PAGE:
• blood substitute;
  • cross-linked hemoglobin;
  • hemoglobin-glutamer 200 (bovine) (HBOC-301, Oxyglobin®);
  • hemoglobin-glutamer 250 (bovine) (HBOC-201, Hemopure®);
  • nitric oxide;
  • o-raffinose polymerized hemoglobin (Hemolink®);
  • oxygen delivery;
  • polymerized hemoglobin;
  • pyridoxilated polymerized hemoglobin (PolyHeme®);
  • vasoconstriction


Objective: To review the human and veterinary literature on the current development and use of hemoglobin-based oxygen-carrying solutions.

Human data synthesis: Hemoglobin-based oxygen-carrying (HBOC) solutions have been developed extensively over the last 3 decades. Early problems associated with pure hemoglobin and cytoskeleton residues have been resolved with chemical modification of the hemoglobin tetramer resulting in effective oxygen-carrying molecules of either human or bovine origin. The limited availability of human red blood cells and concerns of disease transmission, the difficulty in mass production of genetically produced hemoglobin solutions (recombinant hemoglobin), and the wide availability of bovine blood have resulted in the development of bovine-derived HBOC solutions. Research efforts have been directed toward determining the effects of HBOC solutions on tissue perfusion as the target uses of HBOC solutions in human medicine are the perioperative period, shock, and trauma fluid resuscitation. The most controversial issues regarding the cardiovascular effects of HBOC solutions surround increased vasoactivity. Some HBOC formulations have been removed from advanced clinical trials due to intense vasoactivity resulting in increased morbidity. There are currently 3 HBOC solutions in the latter stages of phase III clinical trials: Hemolink®,a Hemopure®,b and PolyHeme®.c The hemoglobin source of Hemopure® is bovine, and the hemoglobin source for Hemolink® and Polyheme® is human.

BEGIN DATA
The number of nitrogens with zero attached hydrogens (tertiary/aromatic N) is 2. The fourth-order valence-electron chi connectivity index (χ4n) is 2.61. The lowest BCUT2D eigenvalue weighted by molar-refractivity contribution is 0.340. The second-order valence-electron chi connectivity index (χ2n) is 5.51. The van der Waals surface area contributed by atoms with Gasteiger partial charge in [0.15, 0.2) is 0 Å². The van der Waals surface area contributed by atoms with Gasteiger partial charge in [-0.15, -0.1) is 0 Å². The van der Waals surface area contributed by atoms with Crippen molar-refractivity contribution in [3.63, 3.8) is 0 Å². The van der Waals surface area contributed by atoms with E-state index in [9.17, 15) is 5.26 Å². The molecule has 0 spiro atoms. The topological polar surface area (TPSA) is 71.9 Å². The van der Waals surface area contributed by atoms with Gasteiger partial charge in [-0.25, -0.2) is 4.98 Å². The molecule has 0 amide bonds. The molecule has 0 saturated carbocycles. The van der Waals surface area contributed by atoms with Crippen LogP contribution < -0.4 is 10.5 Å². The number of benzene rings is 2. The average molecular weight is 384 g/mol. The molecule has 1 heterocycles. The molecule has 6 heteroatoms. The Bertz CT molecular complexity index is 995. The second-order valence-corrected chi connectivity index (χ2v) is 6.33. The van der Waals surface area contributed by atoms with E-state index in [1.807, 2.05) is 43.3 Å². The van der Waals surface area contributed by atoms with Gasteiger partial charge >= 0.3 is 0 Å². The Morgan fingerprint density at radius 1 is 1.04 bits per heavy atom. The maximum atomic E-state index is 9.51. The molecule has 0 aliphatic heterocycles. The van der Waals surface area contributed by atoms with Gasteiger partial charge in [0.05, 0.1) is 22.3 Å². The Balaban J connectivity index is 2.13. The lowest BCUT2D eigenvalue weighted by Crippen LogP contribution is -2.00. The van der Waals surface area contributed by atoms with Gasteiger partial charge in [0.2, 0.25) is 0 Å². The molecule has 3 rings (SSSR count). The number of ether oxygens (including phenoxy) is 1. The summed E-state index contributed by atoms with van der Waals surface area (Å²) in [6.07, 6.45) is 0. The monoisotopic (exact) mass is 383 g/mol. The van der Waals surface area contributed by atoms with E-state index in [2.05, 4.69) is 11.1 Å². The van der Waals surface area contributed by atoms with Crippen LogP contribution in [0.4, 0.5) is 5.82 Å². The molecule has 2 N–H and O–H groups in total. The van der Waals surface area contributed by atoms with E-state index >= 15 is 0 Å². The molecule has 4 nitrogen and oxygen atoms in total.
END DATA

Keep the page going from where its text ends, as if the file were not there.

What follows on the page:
Veterinary data synthesis: The only HBOC solution that has gained approval from the FDA is the veterinary product Oxyglobin®.d Oxyglobin® is 13 g/dL of ultrapurified, polymerized hemoglobin solution of bovine origin in a modified lactated Ringer's solution. There is a significant colloid effect and it also provides a plasma source of oxygen-carrying capacity. The solution is stable at room temperature for 3 years; there is no special preparation required prior to use and no cross-match is required prior to administration (contains no cell membranes). Veterinary publications on the use of Oxyglobin® include laboratory investigations in dogs, cats, and horses for use as a resuscitation fluid and for the treatment of anemia. Clinical use of Oxyglobin® in dogs, cats, birds, horses, and other mammalian species has been reported in several publications.

Conclusion: The search for a safe, effective HBOC solution for use in human medicine is ongoing. Soon, there will be one or several products approved for use in the perioperative period and/or for the treatment of shock and trauma. The practice of veterinary emergency and critical care has been provided a unique opportunity to apply the use of an HBOC solution (Oxyglobin®) to various aspects of perfusion and oxygen-carrying needs. Continued clinical experience and research is essential in understanding the use of HBOC solutions in veterinary medicine.